April 1895 – Edinburgh Medical Journal
Dr. George W. Balfour gives a gruesome account of the “heroic” bloodletting which our forefathers thought to be a cure for all earthly ills – over 9 pints and sometimes even more were occasionally taken from one person.  The floors of hospital out-patient rooms used to be so slippery with blood that caution had to be exercised in walking over them.

However Mavisbank was attended not just by Balfour, his Physician colleague, Dr Angus MacDonald (1836-1886), also Consultant in Edinburgh’s Royal Infirmary, shared in the venture.[19] This writer, a hundred years apart he may be, shares shoelaces with MacDonald, in that both have been shaped in Aberdeen and Edinburgh, and both gained degrees in Science and Arts in the Universities of both cities. There the similarity ends! Angus MacDonald was, without any argument, the brightest star of his generation, all the more remarkable, when you consider that he sprang from working Doric roots and that his road-sweeping father died in Aberdeen when Angus was just 11 years old. In considering genius, beyond the innate determination of his family roots – Baleshare island off Uist – it should not escape our attention that Macdonald was fostered by a mother ‘of character and vigorous intellect’ and Dominie, Arthur Gerrard, Schoolmaster in Grange, Banffshire. In Medicine, Angus MacDonald is celebrated more today than he would have ever accepted – few others at that time advanced obstetric care as he did. The lives saved by MacDonald are beyond realisation and is a ‘living’ legacy of which Scotland should be rightly proud.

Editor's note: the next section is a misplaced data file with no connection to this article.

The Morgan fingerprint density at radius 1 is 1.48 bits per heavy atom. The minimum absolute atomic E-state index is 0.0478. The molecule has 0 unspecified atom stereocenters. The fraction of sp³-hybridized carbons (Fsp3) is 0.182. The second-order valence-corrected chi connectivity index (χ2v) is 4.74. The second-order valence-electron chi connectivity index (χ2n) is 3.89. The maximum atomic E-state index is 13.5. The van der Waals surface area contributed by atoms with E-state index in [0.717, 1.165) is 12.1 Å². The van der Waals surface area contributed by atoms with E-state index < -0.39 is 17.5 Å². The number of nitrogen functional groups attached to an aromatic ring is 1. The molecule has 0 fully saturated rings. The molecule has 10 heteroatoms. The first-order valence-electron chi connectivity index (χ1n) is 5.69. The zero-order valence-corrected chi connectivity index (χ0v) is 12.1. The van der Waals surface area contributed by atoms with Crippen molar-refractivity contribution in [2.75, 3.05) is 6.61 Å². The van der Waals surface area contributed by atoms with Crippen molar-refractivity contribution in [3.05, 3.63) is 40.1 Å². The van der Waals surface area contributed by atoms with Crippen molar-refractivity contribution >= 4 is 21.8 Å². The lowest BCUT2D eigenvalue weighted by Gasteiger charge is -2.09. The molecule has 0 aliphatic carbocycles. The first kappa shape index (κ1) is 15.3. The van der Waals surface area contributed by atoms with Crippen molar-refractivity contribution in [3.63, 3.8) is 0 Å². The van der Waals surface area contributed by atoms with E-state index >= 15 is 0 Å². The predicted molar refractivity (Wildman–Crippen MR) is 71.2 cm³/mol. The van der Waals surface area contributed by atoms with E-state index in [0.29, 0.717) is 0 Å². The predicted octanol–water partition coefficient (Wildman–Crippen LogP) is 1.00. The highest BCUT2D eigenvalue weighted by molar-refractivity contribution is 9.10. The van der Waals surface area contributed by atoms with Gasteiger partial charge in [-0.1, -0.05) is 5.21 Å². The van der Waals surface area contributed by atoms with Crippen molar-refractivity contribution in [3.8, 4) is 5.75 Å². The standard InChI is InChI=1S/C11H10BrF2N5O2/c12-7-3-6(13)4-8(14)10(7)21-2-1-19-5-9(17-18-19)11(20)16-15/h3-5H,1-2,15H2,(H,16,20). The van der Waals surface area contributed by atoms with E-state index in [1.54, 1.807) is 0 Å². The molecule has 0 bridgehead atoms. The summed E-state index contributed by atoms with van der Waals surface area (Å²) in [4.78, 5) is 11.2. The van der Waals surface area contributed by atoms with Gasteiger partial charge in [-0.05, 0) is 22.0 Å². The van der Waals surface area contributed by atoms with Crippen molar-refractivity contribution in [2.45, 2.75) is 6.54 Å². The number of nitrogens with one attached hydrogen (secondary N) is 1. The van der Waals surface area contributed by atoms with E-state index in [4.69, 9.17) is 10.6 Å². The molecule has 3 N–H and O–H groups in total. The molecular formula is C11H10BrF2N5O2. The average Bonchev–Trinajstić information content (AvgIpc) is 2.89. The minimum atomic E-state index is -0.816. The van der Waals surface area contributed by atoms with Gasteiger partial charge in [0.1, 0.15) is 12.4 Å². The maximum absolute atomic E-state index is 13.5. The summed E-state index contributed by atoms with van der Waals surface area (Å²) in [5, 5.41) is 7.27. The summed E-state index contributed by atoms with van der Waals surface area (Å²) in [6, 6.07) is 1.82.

Mention of MacDonald cannot pass by without recognising that he was not just a medic – for he was truly a ‘Lad of pairts!’ His career in the curriculum of Arts was very distinguished; he obtained prizes in Latin, Greek, mathematics, and natural philosophy; and when he took his M.A. in 1859, he was awarded the Hutton Prize for general excellence in all the branches of the curriculum. This was all the more to his credit as, during the session, he taught in the gymnasium and elsewhere at least four hours daily.

NTS-and-a-doctor's-home

Figure 8: Truly a lad of pairts: Dr Angus MacDonald. He saved lives but his house could not match[20]